Papal relations with Scotland and Northern England, 1342-70
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In the period 1342-70 there were many points of contact between the Papacy and northern Britain. Papal taxes were numerous. Annates came to be the main source of revenue collected locally, but were hard to levy on account of difficulties in establishing liability; other taxes were paid with greater despatch. Examination of the careers of the papal collectors indicates both their power and the awkwardness of their position. Papal provisions were also numerous and affected a wide range of benefices. Expectative graces are examined, and success for a considerable number can be inferred. Some provisions led to bitter disputes, but many passed off smoothly, despite the existence in England of anti-papal statutes. These laws were all different in scope, but were enforced only where this suited leading laymen. Parliament was much more anti-papal than the government, even though in the 1340s diplomatic relations between England and the Holy See were poor on account of the king's actions against aliens beneficed in England. Although the powers of the royal courts were protected by this legislation, many benefice cases were heard at Avignon, and other disputes were settled by judges-delegate appointed by the pope. Analysis of papal contacts with the bishops shows how closely they were connected to the Holy See: most were appointed by the pope; they petitioned the pope for favours and were given many tasks to do in return. Even the regular clergy did not escape papal attention, although often the initiative came from monasteries who wanted confirmation of agreements or grants, or from individual religious who needed papal favour. Licences and dispensations were sought also by laymen, but more especially by clerks who were illegitimate, under-age or wanted to hold benefices in plurality. There is, however, little evidence of wantonness in the exercise of the papal dispensing power.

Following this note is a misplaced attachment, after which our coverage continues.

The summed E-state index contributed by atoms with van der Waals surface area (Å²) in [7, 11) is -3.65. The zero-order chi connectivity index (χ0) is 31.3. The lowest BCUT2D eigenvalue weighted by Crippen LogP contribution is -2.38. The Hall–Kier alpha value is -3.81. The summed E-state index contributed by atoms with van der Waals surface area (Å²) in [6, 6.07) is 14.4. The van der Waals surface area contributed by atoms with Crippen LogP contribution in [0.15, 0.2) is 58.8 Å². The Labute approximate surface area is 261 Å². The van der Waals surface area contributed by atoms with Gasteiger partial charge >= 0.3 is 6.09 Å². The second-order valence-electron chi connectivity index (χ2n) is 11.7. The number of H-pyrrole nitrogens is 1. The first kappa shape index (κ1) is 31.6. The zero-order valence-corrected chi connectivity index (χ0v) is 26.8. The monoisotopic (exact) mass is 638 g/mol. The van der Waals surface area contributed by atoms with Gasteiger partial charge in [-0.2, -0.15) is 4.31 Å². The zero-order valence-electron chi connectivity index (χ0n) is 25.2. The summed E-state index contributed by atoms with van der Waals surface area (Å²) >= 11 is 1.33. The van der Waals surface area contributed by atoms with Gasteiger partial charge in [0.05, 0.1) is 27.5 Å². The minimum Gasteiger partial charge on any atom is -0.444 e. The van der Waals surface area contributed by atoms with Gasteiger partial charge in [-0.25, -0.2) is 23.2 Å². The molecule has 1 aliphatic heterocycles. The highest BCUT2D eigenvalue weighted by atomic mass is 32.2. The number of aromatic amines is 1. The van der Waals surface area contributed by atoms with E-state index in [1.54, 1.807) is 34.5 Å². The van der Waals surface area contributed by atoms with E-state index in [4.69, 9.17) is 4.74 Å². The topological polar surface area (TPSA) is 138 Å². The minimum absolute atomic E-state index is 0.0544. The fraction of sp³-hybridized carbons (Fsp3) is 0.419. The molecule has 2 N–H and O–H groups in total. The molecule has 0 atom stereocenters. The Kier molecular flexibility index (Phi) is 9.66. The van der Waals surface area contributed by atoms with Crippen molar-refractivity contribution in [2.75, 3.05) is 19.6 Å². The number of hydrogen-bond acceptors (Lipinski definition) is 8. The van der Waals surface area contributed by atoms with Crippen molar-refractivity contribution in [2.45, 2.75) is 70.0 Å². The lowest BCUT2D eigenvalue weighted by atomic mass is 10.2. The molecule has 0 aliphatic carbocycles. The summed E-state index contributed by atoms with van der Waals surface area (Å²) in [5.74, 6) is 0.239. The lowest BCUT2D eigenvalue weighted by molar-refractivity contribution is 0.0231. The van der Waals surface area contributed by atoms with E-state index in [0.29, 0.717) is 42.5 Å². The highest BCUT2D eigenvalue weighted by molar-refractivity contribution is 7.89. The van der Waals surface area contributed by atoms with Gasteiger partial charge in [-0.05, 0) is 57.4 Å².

Thesis, PhD Doctor of Philosophy
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